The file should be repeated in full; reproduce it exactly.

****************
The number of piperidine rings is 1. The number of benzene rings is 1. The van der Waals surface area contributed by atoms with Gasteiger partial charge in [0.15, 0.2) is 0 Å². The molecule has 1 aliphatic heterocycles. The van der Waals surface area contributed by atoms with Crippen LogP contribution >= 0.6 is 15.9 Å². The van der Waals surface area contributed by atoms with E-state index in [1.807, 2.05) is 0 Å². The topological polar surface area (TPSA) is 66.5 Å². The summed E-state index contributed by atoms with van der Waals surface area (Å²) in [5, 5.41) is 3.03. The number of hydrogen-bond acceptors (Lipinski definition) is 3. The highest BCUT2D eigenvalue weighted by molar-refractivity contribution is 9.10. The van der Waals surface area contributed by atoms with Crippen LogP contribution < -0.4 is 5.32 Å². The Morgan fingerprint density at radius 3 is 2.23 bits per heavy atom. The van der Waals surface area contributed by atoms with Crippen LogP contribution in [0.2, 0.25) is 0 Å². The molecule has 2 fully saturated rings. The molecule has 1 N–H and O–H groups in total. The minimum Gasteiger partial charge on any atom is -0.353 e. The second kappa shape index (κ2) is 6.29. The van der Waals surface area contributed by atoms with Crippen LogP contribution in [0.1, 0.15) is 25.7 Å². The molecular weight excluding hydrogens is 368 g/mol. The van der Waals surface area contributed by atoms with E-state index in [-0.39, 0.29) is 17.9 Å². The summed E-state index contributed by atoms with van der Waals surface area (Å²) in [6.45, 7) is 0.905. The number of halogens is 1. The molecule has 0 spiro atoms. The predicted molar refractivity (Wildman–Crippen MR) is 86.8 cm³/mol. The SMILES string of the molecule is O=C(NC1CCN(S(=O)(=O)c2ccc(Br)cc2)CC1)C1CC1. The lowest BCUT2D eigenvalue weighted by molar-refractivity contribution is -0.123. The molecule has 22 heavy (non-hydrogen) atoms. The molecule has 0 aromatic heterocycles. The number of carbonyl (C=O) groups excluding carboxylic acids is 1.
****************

The number of piperidine rings is 1. The number of benzene rings is 1. The van der Waals surface area contributed by atoms with Gasteiger partial charge in [0.15, 0.2) is 0 Å². The molecule has 1 aliphatic heterocycles. The van der Waals surface area contributed by atoms with Crippen LogP contribution >= 0.6 is 15.9 Å². The van der Waals surface area contributed by atoms with E-state index in [1.807, 2.05) is 0 Å². The topological polar surface area (TPSA) is 66.5 Å². The summed E-state index contributed by atoms with van der Waals surface area (Å²) in [5, 5.41) is 3.03. The number of hydrogen-bond acceptors (Lipinski definition) is 3. The highest BCUT2D eigenvalue weighted by molar-refractivity contribution is 9.10. The van der Waals surface area contributed by atoms with Crippen LogP contribution < -0.4 is 5.32 Å². The Morgan fingerprint density at radius 3 is 2.23 bits per heavy atom. The van der Waals surface area contributed by atoms with Crippen LogP contribution in [0.2, 0.25) is 0 Å². The molecule has 2 fully saturated rings. The molecule has 1 N–H and O–H groups in total. The minimum Gasteiger partial charge on any atom is -0.353 e. The second kappa shape index (κ2) is 6.29. The van der Waals surface area contributed by atoms with Crippen LogP contribution in [0.1, 0.15) is 25.7 Å². The molecular weight excluding hydrogens is 368 g/mol. The van der Waals surface area contributed by atoms with E-state index in [-0.39, 0.29) is 17.9 Å². The summed E-state index contributed by atoms with van der Waals surface area (Å²) in [6.45, 7) is 0.905. The number of halogens is 1. The molecule has 0 spiro atoms. The predicted molar refractivity (Wildman–Crippen MR) is 86.8 cm³/mol. The SMILES string of the molecule is O=C(NC1CCN(S(=O)(=O)c2ccc(Br)cc2)CC1)C1CC1. The lowest BCUT2D eigenvalue weighted by molar-refractivity contribution is -0.123. The molecule has 22 heavy (non-hydrogen) atoms. The molecule has 0 aromatic heterocycles. The number of carbonyl (C=O) groups excluding carboxylic acids is 1.